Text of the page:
I am a parish minister currently serving the Eliot Church of Natick MA. Eliot Church is a Community Church affiliated with the Unitarian Universalist Association and the United Church of Christ. Any statements made and postions held in "Unity," however, are solely mine(of course, they may be used with appropriate atribution). Therefore if you disagree, please do not blame the church!

Saturday, April 02, 2005

Goodbye John Paul

I have a Christmas ornament that my family purchased way back when Karol Jozeph Wojtyla became Pope. It is a bit frayed and not terribly attractive even when it was new! Every year, however, it goes on the tree. It is partly because it has always been there. However, that is not the entire reason.

I am a protestant. While I was baptized in a Catholic church and attended a Catholic school for one year, I have never really considered myself a part of the Catholic faith. However, as someone who has made things spiritual and religious a life-long career, I have a great deal of respect for John Paul II. Like any religious leader, he was charged with making sense of the world through faith and also making faith make sense in light of world developments. Nowhere is that harder than in the world’s largest Christian sect.

Whatever the Pope says or does ripples throughout the world and affects how people see not just the Roman Catholic Church, but churches and religion in general. I used to be surprised when I would be asked if Congregationalists (!) and Unitarian Universalists (!!) were "followers" of the Pope. I am not any more. He has been the most prominent face of Christianity for a quarter century. I could go into the reasons, of course, but I am thinking today not so much about John Paul, but about Karol.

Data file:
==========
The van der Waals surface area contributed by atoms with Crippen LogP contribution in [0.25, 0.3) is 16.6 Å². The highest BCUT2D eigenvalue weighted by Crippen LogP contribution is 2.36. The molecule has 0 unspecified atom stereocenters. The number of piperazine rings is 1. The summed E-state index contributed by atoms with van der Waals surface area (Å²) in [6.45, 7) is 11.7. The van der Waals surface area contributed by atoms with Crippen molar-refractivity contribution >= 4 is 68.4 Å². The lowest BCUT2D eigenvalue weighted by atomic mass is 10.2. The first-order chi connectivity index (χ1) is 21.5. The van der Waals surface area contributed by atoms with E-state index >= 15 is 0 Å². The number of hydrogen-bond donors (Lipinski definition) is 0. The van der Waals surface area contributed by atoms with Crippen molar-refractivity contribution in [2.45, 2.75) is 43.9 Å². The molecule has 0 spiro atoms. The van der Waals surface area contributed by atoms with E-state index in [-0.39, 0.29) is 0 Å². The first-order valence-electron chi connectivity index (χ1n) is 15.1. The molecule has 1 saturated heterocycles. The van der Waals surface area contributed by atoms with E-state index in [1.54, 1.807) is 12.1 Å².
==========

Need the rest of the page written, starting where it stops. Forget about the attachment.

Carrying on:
I have disagreed with him in so many ways. I am not just a protestant but a liberal one at that! There are issues such as abortion, gay rights, and women in the priesthood (to name just a few) where my view drastically diverges from that of the Pope. However, I have cheered him on as he campaigned for peace in the Middle East and elsewhere. Also, I have admired the faith and perseverance of a clearly devout human being.

That humanity has been obscured, somewhat, over the past few days. The retrospectives and the waiting has contributed to a remarkable amount of hype and hyperbole. I hope that now we can focus on Karol Wojtyla's humanity. If we do we will see someone who tried hard to fight for what he believed in. We will also see someone who was neither perfect, nor infallible. Soon we will be looking toward the Vatican to see what new direction they will go in. Right now, however, it is time for all of us--liberal and conservative, friend and foe--to say goodbye not to an office but to a man.